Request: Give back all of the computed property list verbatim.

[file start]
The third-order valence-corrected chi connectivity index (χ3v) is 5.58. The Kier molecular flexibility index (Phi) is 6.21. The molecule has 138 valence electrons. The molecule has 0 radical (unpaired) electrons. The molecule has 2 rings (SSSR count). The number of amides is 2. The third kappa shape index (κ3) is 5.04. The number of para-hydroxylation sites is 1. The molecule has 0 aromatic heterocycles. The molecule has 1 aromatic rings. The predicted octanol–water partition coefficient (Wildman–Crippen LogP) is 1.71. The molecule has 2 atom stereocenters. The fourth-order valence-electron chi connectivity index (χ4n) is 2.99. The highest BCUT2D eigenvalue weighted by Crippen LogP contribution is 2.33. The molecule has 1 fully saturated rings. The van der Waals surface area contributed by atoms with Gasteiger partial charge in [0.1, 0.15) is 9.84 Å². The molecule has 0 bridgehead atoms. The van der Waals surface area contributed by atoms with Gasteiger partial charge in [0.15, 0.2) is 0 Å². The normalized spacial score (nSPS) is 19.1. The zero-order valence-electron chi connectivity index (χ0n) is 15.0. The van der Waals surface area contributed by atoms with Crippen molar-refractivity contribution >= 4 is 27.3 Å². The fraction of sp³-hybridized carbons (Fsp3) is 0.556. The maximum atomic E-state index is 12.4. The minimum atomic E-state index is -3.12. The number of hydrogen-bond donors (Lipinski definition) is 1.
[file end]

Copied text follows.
The third-order valence-corrected chi connectivity index (χ3v) is 5.58. The Kier molecular flexibility index (Phi) is 6.21. The molecule has 138 valence electrons. The molecule has 0 radical (unpaired) electrons. The molecule has 2 rings (SSSR count). The number of amides is 2. The third kappa shape index (κ3) is 5.04. The number of para-hydroxylation sites is 1. The molecule has 0 aromatic heterocycles. The molecule has 1 aromatic rings. The predicted octanol–water partition coefficient (Wildman–Crippen LogP) is 1.71. The molecule has 2 atom stereocenters. The fourth-order valence-electron chi connectivity index (χ4n) is 2.99. The highest BCUT2D eigenvalue weighted by Crippen LogP contribution is 2.33. The molecule has 1 fully saturated rings. The van der Waals surface area contributed by atoms with Gasteiger partial charge in [0.1, 0.15) is 9.84 Å². The molecule has 0 bridgehead atoms. The van der Waals surface area contributed by atoms with Gasteiger partial charge in [0.15, 0.2) is 0 Å². The normalized spacial score (nSPS) is 19.1. The zero-order valence-electron chi connectivity index (χ0n) is 15.0. The van der Waals surface area contributed by atoms with Crippen molar-refractivity contribution >= 4 is 27.3 Å². The fraction of sp³-hybridized carbons (Fsp3) is 0.556. The maximum atomic E-state index is 12.4. The minimum atomic E-state index is -3.12. The number of hydrogen-bond donors (Lipinski definition) is 1.